AP

As Maui rebuilds, residents reckon with tourism’s role in their recovery

Aug 19, 2023, 7:57 AM | Updated: 2:05 pm

A girl rides her bike past a sign that says "Tourist Keep Out," in Lahaina, Hawaii, Thursday, Aug. ...

A girl rides her bike past a sign that says "Tourist Keep Out," in Lahaina, Hawaii, Thursday, Aug. 17, 2023. Long before a wildfire blasted through the island of Maui the week before, there was tension between Hawaii's longtime residents and the visitors some islanders resent for turning their beaches, mountains and communities into playgrounds. But that tension is building in the aftermath of the deadliest U.S. wildfire in more than a century. (AP Photo/Jae C. Hong)
Credit: ASSOCIATED PRESS

(AP Photo/Jae C. Hong)

LAHAINA, Hawaii (AP) — Long before a wind-whipped wildfire blasted through the island of Maui, tension existed between Hawaii’s kamaaina, or longtime residents, and the visitors some islanders resent for turning their beaches, mountains and communities into playgrounds.

It’s a love-hate relationship that dates back generations. But now that tension is building in the aftermath of a blaze that killed over 100 people and scorched the historic town of Lahaina, making it the deadliest U.S. wildfire in more than a century.

A week after the fire, a state flag blew upside down in the breeze along a road leading to a neighborhood designated for residents of Hawaiian descent, signifying that the community is in distress. Beneath the flag, a sign scrawled in blue paint ordered tourists to “KEEP OUT.”

“Tourism has definitely been a hinderance at this point, because we need to take care of our families – our ohana,” said Kapali Keahi, who lives in the neighborhood. Keahi said those affected by the fire, himself included, are still “getting out of the survivor mode.”

The Maui Economic Development Board says tourism is “irrefutably” the economic engine of Maui, which saw 1.4 million visitors in just the first half of 2023. About 70% of every dollar generated in Maui can be attributed to tourism, according to the board.

Yet as the island looks to rebuild, residents like Keahi wonder what role tourism should play in the long road ahead to recovery. Experts say there’s no easy answer.

“You do have this time where you have to stop everything and focus on the disaster, but there does come a time when you have to start to rebuild, and that means keeping people employed,” said Rafael Villanueva, a member of the Tourism Expert Network, which provides consulting services to businesses like hotels.

Villanueva said that’s the general roadmap he and his then-colleagues at the Las Vegas Convention and Visitors Authority followed in 2017 after the deadliest mass shooting in modern America unfolded at a country music festival on the Las Vegas Strip. Support the victims and the community first, then worry about the tourists.

Within an hour of the shooting that would leave 60 dead and hundreds more injured, the publicly funded body charged with promoting Las Vegas had halted its advertising promising that “What Happens Here, Stays Here.” Villanueva said they filled billboards with a message that the community instead could rally around: “Vegas Strong.”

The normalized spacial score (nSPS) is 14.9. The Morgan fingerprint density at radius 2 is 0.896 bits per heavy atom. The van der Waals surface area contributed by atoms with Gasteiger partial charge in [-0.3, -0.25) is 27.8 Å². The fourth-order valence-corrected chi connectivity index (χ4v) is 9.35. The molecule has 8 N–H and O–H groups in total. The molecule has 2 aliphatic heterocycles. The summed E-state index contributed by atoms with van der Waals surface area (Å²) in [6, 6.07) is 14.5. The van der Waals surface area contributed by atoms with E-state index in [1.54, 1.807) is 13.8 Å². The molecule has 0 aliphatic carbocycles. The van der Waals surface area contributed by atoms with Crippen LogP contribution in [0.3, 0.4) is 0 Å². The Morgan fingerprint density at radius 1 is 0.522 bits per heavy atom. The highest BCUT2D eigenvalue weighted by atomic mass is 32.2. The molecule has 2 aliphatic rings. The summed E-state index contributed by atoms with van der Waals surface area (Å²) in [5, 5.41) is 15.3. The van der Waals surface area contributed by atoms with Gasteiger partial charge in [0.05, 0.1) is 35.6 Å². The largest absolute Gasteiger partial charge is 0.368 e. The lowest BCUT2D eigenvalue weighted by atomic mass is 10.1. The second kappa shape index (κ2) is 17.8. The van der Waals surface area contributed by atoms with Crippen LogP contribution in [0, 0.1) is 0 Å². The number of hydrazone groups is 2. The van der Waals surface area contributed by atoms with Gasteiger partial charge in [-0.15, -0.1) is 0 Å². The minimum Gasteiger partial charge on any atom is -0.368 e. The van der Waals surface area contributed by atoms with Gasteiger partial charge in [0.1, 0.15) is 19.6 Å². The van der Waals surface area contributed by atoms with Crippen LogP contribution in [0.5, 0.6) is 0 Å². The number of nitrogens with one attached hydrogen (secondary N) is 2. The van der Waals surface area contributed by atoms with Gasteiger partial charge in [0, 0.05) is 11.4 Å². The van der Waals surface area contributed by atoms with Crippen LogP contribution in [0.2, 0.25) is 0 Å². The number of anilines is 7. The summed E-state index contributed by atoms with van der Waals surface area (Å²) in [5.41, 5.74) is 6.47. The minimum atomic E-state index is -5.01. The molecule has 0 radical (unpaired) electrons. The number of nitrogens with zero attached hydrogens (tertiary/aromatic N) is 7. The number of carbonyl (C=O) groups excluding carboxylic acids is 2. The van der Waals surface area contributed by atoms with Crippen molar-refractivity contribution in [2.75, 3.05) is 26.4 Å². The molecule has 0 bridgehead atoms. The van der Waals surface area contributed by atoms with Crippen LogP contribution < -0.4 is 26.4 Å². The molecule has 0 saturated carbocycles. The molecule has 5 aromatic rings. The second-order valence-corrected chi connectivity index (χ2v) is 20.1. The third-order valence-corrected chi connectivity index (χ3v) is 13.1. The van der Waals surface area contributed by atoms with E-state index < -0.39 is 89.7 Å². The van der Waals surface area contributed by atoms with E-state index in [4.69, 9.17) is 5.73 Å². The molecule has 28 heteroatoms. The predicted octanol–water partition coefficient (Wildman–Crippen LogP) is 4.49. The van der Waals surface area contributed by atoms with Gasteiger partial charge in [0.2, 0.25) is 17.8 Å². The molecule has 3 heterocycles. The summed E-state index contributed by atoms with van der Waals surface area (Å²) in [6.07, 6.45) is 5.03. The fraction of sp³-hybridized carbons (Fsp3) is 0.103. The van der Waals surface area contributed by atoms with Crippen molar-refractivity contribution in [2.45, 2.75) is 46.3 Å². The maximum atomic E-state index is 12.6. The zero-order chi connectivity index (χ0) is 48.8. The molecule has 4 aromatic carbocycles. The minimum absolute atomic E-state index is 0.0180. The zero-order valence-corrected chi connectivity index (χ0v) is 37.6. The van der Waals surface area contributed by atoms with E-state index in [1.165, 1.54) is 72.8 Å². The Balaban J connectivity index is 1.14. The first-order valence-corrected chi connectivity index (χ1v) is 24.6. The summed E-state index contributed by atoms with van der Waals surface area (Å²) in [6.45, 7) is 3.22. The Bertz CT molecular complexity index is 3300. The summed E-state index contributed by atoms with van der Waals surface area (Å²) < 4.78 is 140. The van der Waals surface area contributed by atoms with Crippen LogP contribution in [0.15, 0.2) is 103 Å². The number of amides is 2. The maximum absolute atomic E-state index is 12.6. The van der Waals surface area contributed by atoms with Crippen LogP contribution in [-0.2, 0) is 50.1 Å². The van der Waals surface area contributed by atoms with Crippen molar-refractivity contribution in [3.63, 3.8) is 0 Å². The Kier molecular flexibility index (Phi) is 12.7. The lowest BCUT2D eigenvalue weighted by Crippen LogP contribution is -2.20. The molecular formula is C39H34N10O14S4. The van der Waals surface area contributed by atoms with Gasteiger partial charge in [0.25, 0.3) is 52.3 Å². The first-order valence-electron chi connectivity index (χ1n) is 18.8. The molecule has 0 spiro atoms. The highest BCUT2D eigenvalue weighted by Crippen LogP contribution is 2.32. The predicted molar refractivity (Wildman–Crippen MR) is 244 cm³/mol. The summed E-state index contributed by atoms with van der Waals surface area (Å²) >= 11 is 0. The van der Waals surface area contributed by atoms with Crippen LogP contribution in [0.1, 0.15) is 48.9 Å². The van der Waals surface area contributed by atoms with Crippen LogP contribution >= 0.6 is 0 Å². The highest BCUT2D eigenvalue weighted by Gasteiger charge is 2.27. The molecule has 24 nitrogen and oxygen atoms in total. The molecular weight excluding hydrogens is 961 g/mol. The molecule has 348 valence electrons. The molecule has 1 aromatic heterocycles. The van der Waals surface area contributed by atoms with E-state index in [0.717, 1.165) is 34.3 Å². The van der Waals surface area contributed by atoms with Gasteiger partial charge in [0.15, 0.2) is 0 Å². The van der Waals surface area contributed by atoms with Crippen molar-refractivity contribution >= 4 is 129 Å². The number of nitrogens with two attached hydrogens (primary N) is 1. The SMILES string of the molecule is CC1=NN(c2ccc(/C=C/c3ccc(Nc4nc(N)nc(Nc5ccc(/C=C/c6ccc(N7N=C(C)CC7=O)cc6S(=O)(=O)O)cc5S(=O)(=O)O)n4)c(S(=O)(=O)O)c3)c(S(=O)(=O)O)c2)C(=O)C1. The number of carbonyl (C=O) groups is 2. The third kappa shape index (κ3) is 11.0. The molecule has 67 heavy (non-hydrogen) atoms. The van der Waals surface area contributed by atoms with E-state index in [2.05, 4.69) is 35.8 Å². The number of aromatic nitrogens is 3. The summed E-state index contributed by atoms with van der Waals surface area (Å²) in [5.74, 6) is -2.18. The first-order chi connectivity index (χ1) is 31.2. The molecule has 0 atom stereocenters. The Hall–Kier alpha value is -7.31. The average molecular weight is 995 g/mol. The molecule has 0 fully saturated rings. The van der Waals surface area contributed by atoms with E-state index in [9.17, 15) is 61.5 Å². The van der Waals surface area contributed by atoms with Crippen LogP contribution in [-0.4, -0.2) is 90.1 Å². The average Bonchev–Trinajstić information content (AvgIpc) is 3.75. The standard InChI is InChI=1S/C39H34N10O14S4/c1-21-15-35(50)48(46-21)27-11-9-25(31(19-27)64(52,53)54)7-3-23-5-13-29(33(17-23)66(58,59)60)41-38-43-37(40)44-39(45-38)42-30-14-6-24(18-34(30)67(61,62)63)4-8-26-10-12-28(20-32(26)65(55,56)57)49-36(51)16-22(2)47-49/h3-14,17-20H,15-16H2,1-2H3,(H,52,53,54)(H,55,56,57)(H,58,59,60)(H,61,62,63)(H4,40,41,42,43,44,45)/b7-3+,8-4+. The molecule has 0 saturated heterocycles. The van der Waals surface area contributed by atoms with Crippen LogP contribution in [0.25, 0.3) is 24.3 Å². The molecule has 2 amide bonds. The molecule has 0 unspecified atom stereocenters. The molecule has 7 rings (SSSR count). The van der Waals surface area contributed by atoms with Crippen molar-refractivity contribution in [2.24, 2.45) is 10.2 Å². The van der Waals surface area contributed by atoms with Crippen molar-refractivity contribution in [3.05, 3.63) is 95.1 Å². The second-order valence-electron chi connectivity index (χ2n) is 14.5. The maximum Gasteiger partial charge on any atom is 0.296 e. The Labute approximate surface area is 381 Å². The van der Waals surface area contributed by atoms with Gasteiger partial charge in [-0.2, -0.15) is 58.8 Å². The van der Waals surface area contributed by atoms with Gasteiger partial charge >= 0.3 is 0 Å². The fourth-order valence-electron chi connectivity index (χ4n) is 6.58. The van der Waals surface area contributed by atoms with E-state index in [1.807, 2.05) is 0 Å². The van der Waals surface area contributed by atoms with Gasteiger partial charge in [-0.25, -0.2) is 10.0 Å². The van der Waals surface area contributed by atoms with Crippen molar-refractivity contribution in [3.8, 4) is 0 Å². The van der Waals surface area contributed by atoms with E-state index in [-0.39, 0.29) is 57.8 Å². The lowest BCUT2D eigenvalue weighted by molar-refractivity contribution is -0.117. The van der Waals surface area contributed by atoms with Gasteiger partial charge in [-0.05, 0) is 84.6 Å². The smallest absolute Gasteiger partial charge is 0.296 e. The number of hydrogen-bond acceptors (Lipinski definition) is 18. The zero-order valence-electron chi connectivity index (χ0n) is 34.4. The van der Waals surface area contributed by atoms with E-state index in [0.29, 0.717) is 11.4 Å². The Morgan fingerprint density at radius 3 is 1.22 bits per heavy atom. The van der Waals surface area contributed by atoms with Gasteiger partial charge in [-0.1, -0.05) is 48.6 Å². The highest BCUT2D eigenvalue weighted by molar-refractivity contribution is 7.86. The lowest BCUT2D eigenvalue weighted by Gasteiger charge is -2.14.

Then they opened up their convention center for recovery efforts, including victim notifications. But eventually, they shifted their messaging, inviting visitors back to a Strip that they promised was a safe tourist destination.

“You need to do what you can to not let the situation snowball into something much worse,” Villanueva said.

Hawaii Gov. Josh Green said in a statewide address Friday night that tourists should avoid fire-ravaged West Maui while emphasizing that the rest of the island and state were open and safe.

“We continue to welcome and encourage travel to our beautiful state,” he said, “which will support the local economy and help speed the recovery of those who have already suffered so much.”

Green also has said it would be “catastrophic” if Maui’s tourism industry came to a halt right now, warning that it could lead to a “mass exodus” of residents.

It’s a situation that Maui resident Julie Sumibtay said she wants to avoid, even if she understands how other locals want the space to grieve and deal with their profound pain without the prying eyes of outsiders.

“Some of us need work,” said Sumibtay, who works at the front desk of a condominium complex in Kihei, where some of the units are used as vacation rentals. “So if they’re saying Maui is closed, then there are no tourists coming in, and then we lose our jobs.”

Already the deadly fire and its aftermath has prompted some would-be tourists to change their plans, opting to head to other islands instead.

Tom Bailey and his family from the Sacramento area of California arrived on Maui the week before the fire spread from hillsides and raced toward historic Lahaina.

They had seen the smoke in the distance from their hotel in Kaanapali just up the road from Lahaina. At first, they were reassured that the blaze posed no immediate danger. But in the night, the glow of the fire intensified, prompting hotel officials to suggest guests voluntarily evacuate.

Bailey and his family packed up and left to spend the final five days of their vacation on Oahu.

“We just wanted to stay out of the way,” Bailey said, adding that he understands the local residents “need time.”

___

Yamat reported from Las Vegas.

 

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As Maui rebuilds, residents reckon with tourism’s role in their recovery